In the previous post of this series I explained the significance of using cell lines in cancer research. Today I would like to continue by sharing some details about my research, and to show you how interesting and challenging at the same time science actually is!
Missing an adequate model system for your research? Make one!
The idea of our project was to investigate transcriptional and translational changes in Multiple Myeloma cell line induced by over-expression of particular oncogene.
However, to be able to properly assess changes going on in your cells, you need to have cell line that has high levels of gene, and the SAME cell line with low levels of that gene, so you could compare them and eventually attribute all observed changes to high expression of your gene of interest, because everything else must stay the same.
But, where to find cell line that has both low and high expression of the same gene? It doesn't exist, of course!
This means that you have to make your own model system, a cell line that will have high or low levels of whichever gene you need.
So I did it!!! Want to know how? ;)
Making my own transgenic cell line by lentiviral transduction
For our experiments we decided to use a cancer cell line which has by default low expression of our gene on interest, and to create a transgenic cell line, which will be the same as parental line, except for having high expression of our gene of interest.
To do that, you need to insert your gene somehow into parental cell line, and to force that cell line to produce a protein product of that gene, in other words - you need to have a stable expression of your gene of interest to be able to do experiments with such cell line.
This is achieved by using lentiviral vectors in a process called lentiviral transduction.
Lentiviruses are subtype of retroviruses (viruses with RNA genomes) and are specific by the fact that they can infect both non-dividing and actively dividing cells, unlike retroviruses, which can infect only mitotically active cells. HIV virus is an example of lentivirus.
Lentiviral vectors are basically lentiviruses that are modified in such way that your gene of interest is inserted into their genome, and they are capable of infecting your cell line, deliver your gene which becomes stably integrated into the genome of your cell line, BUT they do not have the capability of reproducing themselves, in other words, they cannot form new viral particles and infect other cells.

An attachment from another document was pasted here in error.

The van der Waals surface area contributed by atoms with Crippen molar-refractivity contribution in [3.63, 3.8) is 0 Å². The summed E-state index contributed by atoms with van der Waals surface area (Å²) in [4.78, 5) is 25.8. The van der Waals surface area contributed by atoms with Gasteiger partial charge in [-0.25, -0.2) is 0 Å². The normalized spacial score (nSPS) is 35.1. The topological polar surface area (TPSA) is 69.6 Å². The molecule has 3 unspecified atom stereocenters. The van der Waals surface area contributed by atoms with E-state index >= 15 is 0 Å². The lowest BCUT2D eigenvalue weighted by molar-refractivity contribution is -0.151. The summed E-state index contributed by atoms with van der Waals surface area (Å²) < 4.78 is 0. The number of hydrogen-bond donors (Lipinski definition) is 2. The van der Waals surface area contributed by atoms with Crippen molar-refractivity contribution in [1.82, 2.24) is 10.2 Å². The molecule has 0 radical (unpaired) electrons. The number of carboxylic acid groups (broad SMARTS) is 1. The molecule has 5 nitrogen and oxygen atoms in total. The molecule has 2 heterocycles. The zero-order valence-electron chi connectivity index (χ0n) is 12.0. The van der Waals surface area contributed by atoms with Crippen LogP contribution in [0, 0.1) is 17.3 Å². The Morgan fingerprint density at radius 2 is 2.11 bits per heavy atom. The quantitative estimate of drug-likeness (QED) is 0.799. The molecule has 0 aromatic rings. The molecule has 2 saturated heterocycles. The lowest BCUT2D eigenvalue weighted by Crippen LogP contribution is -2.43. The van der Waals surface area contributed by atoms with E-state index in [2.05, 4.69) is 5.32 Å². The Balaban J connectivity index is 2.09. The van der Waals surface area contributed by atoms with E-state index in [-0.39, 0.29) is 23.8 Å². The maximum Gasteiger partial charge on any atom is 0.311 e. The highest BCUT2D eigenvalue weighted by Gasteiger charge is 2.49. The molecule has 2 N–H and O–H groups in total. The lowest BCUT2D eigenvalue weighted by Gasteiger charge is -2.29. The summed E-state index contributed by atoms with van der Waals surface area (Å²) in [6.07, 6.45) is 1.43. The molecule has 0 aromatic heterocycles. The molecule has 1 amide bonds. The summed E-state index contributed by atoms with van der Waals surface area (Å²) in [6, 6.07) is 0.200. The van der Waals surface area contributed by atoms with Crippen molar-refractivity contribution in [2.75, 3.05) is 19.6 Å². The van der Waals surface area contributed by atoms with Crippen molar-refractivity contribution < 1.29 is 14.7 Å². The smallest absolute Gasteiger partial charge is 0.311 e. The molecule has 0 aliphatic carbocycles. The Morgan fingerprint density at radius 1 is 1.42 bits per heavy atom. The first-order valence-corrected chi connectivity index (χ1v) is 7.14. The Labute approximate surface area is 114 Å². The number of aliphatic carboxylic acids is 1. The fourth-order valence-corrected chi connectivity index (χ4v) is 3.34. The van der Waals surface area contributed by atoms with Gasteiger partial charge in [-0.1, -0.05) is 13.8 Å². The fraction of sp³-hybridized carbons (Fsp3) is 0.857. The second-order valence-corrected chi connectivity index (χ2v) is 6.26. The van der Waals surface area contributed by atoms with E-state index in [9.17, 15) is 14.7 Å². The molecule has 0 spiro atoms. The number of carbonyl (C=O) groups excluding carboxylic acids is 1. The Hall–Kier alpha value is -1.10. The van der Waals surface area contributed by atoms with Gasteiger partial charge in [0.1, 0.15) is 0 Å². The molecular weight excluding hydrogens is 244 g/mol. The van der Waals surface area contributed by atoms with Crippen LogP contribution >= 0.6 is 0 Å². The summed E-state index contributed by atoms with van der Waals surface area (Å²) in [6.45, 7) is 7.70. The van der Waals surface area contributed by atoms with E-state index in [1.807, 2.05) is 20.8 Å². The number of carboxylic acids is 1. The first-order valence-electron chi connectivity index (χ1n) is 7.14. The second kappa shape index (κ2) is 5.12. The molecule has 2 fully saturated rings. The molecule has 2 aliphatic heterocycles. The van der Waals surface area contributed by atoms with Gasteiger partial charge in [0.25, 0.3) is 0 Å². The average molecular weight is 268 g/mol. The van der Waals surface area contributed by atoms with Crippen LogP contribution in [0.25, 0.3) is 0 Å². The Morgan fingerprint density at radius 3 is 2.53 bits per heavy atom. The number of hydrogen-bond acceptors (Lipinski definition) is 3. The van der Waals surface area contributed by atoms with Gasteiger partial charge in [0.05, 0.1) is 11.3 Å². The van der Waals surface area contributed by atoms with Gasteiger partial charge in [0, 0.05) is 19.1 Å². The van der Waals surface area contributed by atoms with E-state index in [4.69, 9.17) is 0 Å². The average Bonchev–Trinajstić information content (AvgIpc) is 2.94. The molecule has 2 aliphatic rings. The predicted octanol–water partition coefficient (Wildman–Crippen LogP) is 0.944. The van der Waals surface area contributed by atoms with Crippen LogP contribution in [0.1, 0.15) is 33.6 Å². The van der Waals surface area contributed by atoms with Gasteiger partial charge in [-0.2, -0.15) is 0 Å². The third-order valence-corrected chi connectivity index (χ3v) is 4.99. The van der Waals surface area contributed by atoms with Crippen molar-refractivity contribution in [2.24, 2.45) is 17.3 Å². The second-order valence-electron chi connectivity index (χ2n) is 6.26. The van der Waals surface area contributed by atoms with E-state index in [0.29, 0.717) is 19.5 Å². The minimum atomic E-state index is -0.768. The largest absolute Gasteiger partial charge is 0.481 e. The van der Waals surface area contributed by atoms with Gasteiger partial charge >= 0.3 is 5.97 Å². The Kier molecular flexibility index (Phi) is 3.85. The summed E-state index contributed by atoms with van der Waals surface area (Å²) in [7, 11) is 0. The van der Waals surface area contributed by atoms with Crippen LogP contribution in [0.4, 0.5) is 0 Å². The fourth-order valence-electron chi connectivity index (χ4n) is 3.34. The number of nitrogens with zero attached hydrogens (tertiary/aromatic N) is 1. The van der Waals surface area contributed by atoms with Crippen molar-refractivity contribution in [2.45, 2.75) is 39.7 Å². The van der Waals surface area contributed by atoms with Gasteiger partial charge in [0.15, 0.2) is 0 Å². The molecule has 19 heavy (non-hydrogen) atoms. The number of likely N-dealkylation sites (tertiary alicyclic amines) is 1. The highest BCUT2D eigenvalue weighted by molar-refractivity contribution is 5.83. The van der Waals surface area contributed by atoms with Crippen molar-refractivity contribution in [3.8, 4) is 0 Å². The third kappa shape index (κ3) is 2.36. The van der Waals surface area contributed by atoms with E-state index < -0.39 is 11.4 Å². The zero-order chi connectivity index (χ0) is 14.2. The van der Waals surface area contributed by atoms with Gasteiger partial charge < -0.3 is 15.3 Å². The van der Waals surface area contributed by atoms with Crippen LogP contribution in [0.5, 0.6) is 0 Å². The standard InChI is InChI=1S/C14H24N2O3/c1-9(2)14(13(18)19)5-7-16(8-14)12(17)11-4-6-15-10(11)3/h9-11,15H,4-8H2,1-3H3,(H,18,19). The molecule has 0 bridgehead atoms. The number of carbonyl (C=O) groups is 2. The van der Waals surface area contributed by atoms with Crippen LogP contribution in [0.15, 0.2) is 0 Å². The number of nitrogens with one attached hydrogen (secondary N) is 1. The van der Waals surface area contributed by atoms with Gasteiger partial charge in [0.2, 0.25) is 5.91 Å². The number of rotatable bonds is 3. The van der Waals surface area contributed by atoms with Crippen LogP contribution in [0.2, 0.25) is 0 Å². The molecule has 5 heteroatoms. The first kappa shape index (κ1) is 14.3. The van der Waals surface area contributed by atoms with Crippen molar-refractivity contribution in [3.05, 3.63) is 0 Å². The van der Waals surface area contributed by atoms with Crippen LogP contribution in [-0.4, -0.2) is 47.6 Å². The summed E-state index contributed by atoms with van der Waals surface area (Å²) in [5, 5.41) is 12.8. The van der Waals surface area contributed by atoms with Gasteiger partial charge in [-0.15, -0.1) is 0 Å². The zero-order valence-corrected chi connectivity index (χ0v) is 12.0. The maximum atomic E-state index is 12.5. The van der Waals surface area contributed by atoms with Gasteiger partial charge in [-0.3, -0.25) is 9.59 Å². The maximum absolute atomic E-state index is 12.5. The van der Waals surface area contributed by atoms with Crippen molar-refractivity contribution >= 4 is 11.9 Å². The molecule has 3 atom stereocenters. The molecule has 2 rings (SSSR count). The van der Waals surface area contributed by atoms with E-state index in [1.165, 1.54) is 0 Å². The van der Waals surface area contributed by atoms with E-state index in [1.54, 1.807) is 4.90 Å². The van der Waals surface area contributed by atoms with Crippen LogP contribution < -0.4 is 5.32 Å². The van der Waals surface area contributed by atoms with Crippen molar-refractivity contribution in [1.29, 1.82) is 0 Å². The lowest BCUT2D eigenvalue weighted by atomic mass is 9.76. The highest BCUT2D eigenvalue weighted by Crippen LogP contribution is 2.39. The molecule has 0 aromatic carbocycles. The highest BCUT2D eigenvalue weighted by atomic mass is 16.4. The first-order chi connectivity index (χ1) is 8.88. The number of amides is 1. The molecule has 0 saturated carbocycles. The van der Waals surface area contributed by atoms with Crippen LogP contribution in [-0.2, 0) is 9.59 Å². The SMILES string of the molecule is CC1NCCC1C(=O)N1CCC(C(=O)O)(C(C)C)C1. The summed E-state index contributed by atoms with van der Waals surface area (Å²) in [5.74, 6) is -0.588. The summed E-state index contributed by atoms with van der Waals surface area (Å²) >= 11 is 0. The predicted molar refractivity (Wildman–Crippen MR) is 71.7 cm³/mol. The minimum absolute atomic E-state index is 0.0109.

Once lentiviral vector integrates your gene into the genome of your cell line, that gene is being transcribed into mRNA and translated into protein product, in other words - you got yourself a transgenic cell line that produces your protein of interest like crazy!
Modified from Wikimedia Commons, public domain
One batch of cells was transfected with lentiviruses carrying control vectors - vectors without our gene of interest (GOI), and the other batch was transfected with lentiviruses that contained our GOI. Vectors also contained virus-specific genes necessary for integration of vector into genome of human cells, and very important gene for antibiotic (in this case puromycin) resistance.
Why do we need gene for antibiotic resistance? Because it represents selection marker, based on which we are able to tell which cells were successfully transfected, and which did not integrate the vectors.
Selection is made simply by growing cells in selective media, which contains antibiotic (puromycin). Cells that were successfully transfected will continue to grow in media containing puromycin, whilst cells that did not take up the plasmid will die, because they don't have puromycin resistance and the antibiotic will kill them.
After you have confirmed that you have uniform population of cells (cells that have taken up the plasmid), you have to perform qPCR and Western Blot experiments with your transgenic cell line to confirm that you have stable expression of your GOI .
When you see amplification in qPCR and get bands in Western Blot - congratulations, you have created your model system successfully!!!
You can finally proceed to your experiments using your cells... and this is where you realize that the party has just begun :)
In the next Lab Diaries post I will write about the experiments and methods I use in my research.
Until then, relax and keep steemSTEM! ;)
Image credits pixabay.com and myself, unless otherwise stated